Around a hundred people crowded into Pomona College’s Doms Lounge on the night of Oct. 5, eagerly facing the front of the room. But, instead of a DJ on stage, a projector screen was aglow. The “Wheel of Fortune” theme song played, and the cheers began.
This was no ordinary episode of the long-running game show, though. One contestant was Lorraine Harry PO ’97, current assistant director of news and strategic content at Pomona College.
Harry hadn’t initially planned to try for “Wheel of Fortune” until her mom brought it up to her during the pandemic. The show, which is produced at a studio in Culver City, was casting mostly local residents due to the pandemic, so Harry decided to try her chances and apply online. She auditioned through Zoom and anxiously awaited the results.
“I had no idea afterwards if I did well,” she said. “But I think maybe a couple days later someone emailed saying ‘you’ve been selected.’”
After getting the good news, it just became a waiting game. Harry found out the date she was going to tape the show about a week and a half before and instantly started binge-watching old episodes. Aside from that, Harry did not do much to prep except meticulously picking out her outfit.
“The show has so many requirements, like nothing silky [because] microphones slide off, and no linen because it looks wrinkly,” she said. “I spent my time basically finding clothes to wear; that was my whole process.”
“I was just there to have fun and I was pretty determined to do well. I was very focused once I was taping, and you can kind of see that on the show. I’m very tuned in, and I wasn’t even smiling.”
She ended up selecting a pink short-sleeve shirt tucked into black slacks, which she proudly wore to the watch party in Doms Lounge, as well.
On the day of the taping in August, all the fear faded away and she felt as though she had nothing to lose. Except her dignity — something she said her 13-year-old daughter was quick to remind her about.
“I was just there to have fun and I was pretty determined to do well,” Harry said. “I was very focused once I was taping, and you can kind of see that on the show. I’m very tuned in, and I wasn’t even smiling.”
Not all the contestants approached the show in the same way, however.
“It is so much more stressful up here than it looks on TV,” a contestant named Daniel said while in between puzzles.
Harry really enjoyed the taping of the show and the “rah-rah energy” behind the scenes. She recalled having a conversation with a co-contestant beforehand who said they were competing alongside each other, not against.
Harry’s relaxed attitude did her well in the end. She had one big challenge during the show: the 2,400 pound titular wheel. Harry could not get it to spin more than halfway around.
“I’m really just very weak, very little upper body strength,” she said with a laugh.
In the rehearsal before the show, the contestants got to practice in an environment that simulated what the real experience would be like, complete with stand-ins for host Pat Sajak.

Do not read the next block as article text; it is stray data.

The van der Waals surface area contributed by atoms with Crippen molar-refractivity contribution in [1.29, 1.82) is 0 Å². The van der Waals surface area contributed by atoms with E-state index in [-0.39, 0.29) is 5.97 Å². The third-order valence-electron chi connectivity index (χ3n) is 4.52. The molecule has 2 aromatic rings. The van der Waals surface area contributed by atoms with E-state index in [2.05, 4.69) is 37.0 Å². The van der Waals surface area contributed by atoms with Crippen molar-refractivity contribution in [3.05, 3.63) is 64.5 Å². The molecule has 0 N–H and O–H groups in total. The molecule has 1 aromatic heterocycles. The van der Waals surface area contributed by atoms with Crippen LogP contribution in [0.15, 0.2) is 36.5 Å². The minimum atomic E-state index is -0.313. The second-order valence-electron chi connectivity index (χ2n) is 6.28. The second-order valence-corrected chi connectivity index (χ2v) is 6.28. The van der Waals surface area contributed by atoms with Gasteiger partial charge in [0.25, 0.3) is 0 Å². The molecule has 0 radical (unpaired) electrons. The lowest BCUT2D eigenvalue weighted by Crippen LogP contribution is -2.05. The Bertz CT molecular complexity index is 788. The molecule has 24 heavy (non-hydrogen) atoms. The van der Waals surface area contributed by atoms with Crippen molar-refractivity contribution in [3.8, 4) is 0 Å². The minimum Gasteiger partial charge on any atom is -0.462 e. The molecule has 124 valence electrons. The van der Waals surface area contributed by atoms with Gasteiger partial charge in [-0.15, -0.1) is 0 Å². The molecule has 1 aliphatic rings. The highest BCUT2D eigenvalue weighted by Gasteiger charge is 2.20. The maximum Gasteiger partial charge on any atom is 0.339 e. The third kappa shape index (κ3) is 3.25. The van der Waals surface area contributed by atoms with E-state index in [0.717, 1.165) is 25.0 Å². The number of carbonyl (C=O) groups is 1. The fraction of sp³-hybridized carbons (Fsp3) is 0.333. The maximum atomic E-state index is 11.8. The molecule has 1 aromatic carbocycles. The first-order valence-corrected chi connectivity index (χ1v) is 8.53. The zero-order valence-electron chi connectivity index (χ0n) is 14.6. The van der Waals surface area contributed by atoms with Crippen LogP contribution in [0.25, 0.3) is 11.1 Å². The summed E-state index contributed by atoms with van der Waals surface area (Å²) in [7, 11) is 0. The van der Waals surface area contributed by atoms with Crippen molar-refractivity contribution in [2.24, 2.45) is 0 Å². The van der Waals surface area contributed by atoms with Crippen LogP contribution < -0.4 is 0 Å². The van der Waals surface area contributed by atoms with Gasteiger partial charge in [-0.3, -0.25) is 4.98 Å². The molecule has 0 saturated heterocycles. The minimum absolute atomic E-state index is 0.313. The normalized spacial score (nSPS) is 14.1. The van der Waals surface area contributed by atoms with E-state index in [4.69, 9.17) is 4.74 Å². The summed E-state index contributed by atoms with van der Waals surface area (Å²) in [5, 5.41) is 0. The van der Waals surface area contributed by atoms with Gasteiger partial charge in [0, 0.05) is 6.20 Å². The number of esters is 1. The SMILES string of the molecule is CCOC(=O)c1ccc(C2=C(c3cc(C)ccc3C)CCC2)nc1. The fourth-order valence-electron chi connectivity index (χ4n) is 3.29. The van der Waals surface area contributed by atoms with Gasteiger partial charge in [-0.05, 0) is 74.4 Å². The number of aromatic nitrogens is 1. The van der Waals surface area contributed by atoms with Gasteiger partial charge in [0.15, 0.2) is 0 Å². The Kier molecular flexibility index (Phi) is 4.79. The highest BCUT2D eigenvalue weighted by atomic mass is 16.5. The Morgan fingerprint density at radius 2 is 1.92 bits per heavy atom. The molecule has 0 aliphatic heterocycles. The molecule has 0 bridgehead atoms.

“One of the fake Pat’s said to me, ‘that was the worst spin I have ever seen,’” Harry said.
Nonetheless, Harry eventually realized that she could use this to her advantage.
“If you spin consistently you can kind of guess where the wheel will end up,” she said. “So I had a sense of where it could end up and that allowed me to see if I should spin or not.”
Another strategy Harry used was buying more vowels than usual, which even the producers recommend.
“The chances of a vowel coming up are pretty high versus obscure consonants,” she said. “Once all the vowels are used, they’ll tell you.”
Her favorite part of filming was being able to chat with host Vanna White and debrief with her family after she competed — the only people she was able to debrief with for the next two months. Harry had to keep her performance on the episode a secret up until the episode aired last Wednesday.
On Wednesday, students, coworkers and family friends gathered into Dom’s Lounge, erupting into cheers as Harry introduced herself on the show and especially when she explained her job at “a small school in Claremont.”
This excitement continued as Harry began showing her aptitude as a contestant. Before the first commercial break, she correctly guessed the puzzle “Trails, trailheads, trailblazers” to bring her up to $2,300.
Every time anything remotely good or bad happened, a chorus of “woohoos” or “boos” sounded, and “shhhs” overtook the room each time the show resumed.
During the second segment of the show, she stretched her lead by winning a bonus prize of a $7,400 trip to the Adirondacks.
The audience members in Doms Lounge played along while munching on Rice Krispies and sipping La Croix, but none of them were as successful as Harry was on the show.
When she was officially pronounced the winner, she smiled from the corner as the room cheered with a total of $20,000 won — but the game was not over yet.
Harry still had a shot to win money in the bonus round, but she couldn’t fill in the blanks of the winning phrase: “You mark my words.”
“Who says that?” she remarked with a laugh.
Regardless, her family and friends were very proud of her impressive $20,000 win. One family friend, Beth Bodnar, remarked that the show brought out another side of Harry.
“I was really impressed,” Bodnar said. “It’s a really nice way to see a different part [of her] we don’t [see] about her on the daily.”